With a new Governor installed and a new legislature in session, many Connecticut employers are asking what to expect next.
While it’s still very early in the cycle, at least two pieces of labor and employment legislation seem almost certain to be enacted.
Minimum Wage / Possible Bill – H.B. No. 5639: AN ACT RAISING THE MINIMUM WAGE IN CONNECTICUT.
Here are the details of that bill: “That the general statutes be amended to: (1) Raise the minimum wage from ten dollars and ten cents per hour to eleven dollars per hour on July 1, 2019; (2) raise the minimum wage from eleven dollars per hour to twelve dollars per hour on January 1, 2020; (3) raise the minimum wage from twelve dollars per hour to thirteen dollars per hour on January 1, 2021; (4) raise the minimum wage from thirteen dollars per hour to fourteen dollars per hour on January 1, 2022; (5) raise the minimum wage from fourteen dollars per hour to fifteen dollars per hour on January 1, 2023; and (6) thereafter index any further minimum wage increases to inflation.”
Family Leave / Possible Bill – H.B. No. 5003: AN ACT IMPLEMENTING A PAID FAMILY MEDICAL LEAVE PROGRAM.
Some details on what the legislature is considering: According to a report in the Connecticut Mirror, “workers would be guaranteed up to 12 weeks per year of paid leave to care for an ill family member, and could not be dismissed for taking leave. The benefit would be equal to 100 percent of their pay — up to a maximum of $1,000 per week.”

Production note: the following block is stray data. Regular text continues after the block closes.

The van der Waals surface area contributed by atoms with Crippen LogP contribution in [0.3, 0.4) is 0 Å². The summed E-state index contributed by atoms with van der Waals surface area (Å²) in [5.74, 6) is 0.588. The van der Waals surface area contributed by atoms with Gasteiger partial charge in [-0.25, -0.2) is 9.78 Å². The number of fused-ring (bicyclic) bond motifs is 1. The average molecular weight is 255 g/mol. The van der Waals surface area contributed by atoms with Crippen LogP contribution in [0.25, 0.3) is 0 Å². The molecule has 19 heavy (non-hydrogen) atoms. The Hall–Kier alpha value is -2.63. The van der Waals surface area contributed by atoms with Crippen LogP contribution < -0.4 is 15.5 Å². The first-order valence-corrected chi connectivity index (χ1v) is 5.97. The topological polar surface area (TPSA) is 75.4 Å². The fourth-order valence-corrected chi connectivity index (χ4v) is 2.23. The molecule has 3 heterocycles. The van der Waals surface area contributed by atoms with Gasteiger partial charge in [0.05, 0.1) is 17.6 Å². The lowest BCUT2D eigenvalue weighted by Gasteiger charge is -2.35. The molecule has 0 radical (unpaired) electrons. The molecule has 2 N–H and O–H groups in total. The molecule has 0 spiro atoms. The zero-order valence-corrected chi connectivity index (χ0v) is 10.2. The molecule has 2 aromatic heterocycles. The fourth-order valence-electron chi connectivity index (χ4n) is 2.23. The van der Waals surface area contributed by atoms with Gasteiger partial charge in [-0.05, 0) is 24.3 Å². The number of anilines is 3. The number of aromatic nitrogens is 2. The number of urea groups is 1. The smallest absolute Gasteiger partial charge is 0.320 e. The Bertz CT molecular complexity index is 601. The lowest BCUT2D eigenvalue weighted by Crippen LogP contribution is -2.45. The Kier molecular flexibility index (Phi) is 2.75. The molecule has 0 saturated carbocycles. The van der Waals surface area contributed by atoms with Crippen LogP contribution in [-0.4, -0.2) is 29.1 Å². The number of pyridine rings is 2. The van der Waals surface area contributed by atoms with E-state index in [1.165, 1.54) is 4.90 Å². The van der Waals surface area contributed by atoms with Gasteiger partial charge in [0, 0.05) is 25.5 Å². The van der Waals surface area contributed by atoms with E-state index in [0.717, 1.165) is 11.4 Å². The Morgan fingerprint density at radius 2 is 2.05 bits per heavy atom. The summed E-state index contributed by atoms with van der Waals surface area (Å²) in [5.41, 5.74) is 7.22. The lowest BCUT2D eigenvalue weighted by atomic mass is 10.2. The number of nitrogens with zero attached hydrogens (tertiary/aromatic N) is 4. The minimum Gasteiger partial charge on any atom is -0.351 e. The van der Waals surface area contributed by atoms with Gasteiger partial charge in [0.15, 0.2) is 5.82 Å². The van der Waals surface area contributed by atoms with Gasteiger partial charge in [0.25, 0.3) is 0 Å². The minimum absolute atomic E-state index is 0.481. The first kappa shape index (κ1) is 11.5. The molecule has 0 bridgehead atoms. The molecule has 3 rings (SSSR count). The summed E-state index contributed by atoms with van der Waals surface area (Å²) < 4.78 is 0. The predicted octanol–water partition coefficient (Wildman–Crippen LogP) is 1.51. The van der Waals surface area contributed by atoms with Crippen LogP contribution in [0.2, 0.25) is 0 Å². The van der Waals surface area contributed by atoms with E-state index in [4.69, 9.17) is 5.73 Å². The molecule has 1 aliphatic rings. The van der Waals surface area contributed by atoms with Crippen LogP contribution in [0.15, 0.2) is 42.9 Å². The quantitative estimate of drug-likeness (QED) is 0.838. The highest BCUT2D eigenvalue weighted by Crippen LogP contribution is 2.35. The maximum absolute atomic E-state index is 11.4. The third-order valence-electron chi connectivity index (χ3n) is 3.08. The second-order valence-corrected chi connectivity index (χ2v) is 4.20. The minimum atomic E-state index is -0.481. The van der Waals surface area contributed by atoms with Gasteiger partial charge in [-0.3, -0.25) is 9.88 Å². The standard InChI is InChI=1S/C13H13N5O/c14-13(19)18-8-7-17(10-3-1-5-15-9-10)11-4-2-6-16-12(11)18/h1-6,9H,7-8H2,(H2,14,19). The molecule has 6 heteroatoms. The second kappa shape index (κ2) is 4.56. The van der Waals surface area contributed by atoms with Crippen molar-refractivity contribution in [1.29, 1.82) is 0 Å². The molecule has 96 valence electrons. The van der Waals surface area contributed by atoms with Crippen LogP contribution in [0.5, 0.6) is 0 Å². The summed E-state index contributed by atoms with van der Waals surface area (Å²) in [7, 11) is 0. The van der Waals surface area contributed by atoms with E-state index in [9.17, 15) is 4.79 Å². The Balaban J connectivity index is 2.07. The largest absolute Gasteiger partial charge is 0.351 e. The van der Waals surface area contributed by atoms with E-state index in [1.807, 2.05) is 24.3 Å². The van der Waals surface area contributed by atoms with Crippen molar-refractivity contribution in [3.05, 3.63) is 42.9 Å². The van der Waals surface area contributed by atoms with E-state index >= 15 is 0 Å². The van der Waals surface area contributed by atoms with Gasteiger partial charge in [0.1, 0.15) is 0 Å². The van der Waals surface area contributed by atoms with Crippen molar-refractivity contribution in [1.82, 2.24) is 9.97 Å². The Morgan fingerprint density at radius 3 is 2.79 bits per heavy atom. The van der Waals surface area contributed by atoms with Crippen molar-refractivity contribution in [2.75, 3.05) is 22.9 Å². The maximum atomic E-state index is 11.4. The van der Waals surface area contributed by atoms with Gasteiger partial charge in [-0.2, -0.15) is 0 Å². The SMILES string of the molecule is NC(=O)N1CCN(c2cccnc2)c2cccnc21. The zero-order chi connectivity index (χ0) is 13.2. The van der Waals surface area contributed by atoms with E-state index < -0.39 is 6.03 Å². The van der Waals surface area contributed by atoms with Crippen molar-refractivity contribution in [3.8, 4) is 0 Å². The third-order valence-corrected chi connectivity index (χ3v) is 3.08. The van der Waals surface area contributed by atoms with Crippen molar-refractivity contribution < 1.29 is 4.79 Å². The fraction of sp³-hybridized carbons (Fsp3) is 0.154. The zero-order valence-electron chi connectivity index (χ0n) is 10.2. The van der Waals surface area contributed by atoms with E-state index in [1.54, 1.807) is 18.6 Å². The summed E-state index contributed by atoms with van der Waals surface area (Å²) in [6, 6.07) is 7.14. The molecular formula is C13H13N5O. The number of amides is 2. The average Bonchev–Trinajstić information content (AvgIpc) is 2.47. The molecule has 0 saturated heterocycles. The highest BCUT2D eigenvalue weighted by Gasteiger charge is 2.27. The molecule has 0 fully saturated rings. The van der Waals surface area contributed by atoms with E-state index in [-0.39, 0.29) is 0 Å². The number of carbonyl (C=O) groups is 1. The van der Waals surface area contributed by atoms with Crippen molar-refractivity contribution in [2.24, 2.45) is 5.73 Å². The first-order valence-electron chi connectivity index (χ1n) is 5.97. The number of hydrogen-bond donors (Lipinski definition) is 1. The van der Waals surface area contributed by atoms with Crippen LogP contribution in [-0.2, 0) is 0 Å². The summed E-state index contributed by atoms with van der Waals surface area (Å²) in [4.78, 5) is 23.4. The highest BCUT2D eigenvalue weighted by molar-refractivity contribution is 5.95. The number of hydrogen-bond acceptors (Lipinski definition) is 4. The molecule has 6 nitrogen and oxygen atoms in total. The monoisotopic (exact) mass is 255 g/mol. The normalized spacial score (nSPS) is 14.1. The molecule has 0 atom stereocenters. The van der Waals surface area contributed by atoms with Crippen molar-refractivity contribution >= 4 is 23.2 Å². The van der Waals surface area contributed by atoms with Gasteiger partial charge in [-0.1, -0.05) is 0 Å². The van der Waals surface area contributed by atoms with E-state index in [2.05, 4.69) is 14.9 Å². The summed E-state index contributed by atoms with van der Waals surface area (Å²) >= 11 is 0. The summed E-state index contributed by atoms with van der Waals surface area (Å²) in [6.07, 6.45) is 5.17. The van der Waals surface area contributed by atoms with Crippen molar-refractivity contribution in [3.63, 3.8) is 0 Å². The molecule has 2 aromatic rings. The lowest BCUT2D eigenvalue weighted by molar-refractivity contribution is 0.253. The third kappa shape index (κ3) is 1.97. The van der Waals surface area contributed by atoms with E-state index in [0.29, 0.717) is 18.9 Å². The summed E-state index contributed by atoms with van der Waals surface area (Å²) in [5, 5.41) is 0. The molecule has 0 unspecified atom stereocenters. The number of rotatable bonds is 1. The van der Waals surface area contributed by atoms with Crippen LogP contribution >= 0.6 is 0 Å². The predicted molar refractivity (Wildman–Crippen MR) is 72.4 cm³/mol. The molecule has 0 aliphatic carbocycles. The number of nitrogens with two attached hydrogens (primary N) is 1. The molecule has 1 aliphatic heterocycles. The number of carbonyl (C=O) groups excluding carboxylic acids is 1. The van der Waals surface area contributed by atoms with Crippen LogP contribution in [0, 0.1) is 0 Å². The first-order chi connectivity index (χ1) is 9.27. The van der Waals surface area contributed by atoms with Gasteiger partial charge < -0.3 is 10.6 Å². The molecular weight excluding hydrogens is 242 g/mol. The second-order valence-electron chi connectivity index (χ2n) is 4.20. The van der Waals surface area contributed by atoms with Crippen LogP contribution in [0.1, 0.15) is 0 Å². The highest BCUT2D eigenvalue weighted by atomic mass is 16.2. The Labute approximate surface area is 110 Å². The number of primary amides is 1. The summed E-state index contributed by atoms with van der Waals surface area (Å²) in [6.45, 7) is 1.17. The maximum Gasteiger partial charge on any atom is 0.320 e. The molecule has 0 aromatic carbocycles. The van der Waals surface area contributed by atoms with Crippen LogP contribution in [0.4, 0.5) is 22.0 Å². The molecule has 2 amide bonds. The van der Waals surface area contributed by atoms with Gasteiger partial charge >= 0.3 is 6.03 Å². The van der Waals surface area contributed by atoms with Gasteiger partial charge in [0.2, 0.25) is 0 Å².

Paid family and medical leave would purportedly be paid for through a new payroll deduction on all workers in Connecticut. This new benefit would not be available to employees until 12 months after the bill’s enactment to allow the state to amass the necessary financial reserves.
What else are legislative leaders talking about?
Without providing many details, they also claim an interest in encouraging greater investment in manufacturing job training (SB 5: “AN ACT CONCERNING A WORKFORCE PIPELINE AND JOB CREATION”), workplace harassment initiatives, predictive scheduling, and so-called “captive audience meetings” (to prohibit an employer from coercing employees into attending or participating in meetings sponsored by the employer concerning the employer’s views on political or religious matters).
Where does Governor Lamont stand on these matters? According to the Governor’s spokeswomen, Maribel La Luz, the minimum wage and family leave initiatives are policies the Governor supports.
Republican leaders and leading business groups like CBIA have strong concerns. CBIA worries that just because the family leave program is employee funded doesn’t mean employers won’t face new costs, asserting that the way the bill is being proposed would leave employers on the hook for all non-wage benefits during the period of leave.
On the minimum wage – CBIA is pushing for a lengthening of the roll-out period so as to soften the financial impact on employers.
Stay tuned. We will continue to monitor these and other labor and employment matters under consideration by the legislature and provide periodic updates to Connecticut employers.
If you are an employer in Connecticut and have questions about labor or employment law, contact the attorneys at Kainen, Escalera & McHale. We do one thing and one thing only – we are an employer defense law firm – in fact, we are one of the largest employer defense law firms in the region. What’s more, each of our attorneys have over 20 years of experience in employment law and labor law matters and can provide your business with comprehensive legal counsel ranging from assistance with necessary preventive measures to trial advocacy. Please contact us if we can help you.
Photo by J. Stephen Conn on Foter.com / CC BY-NC
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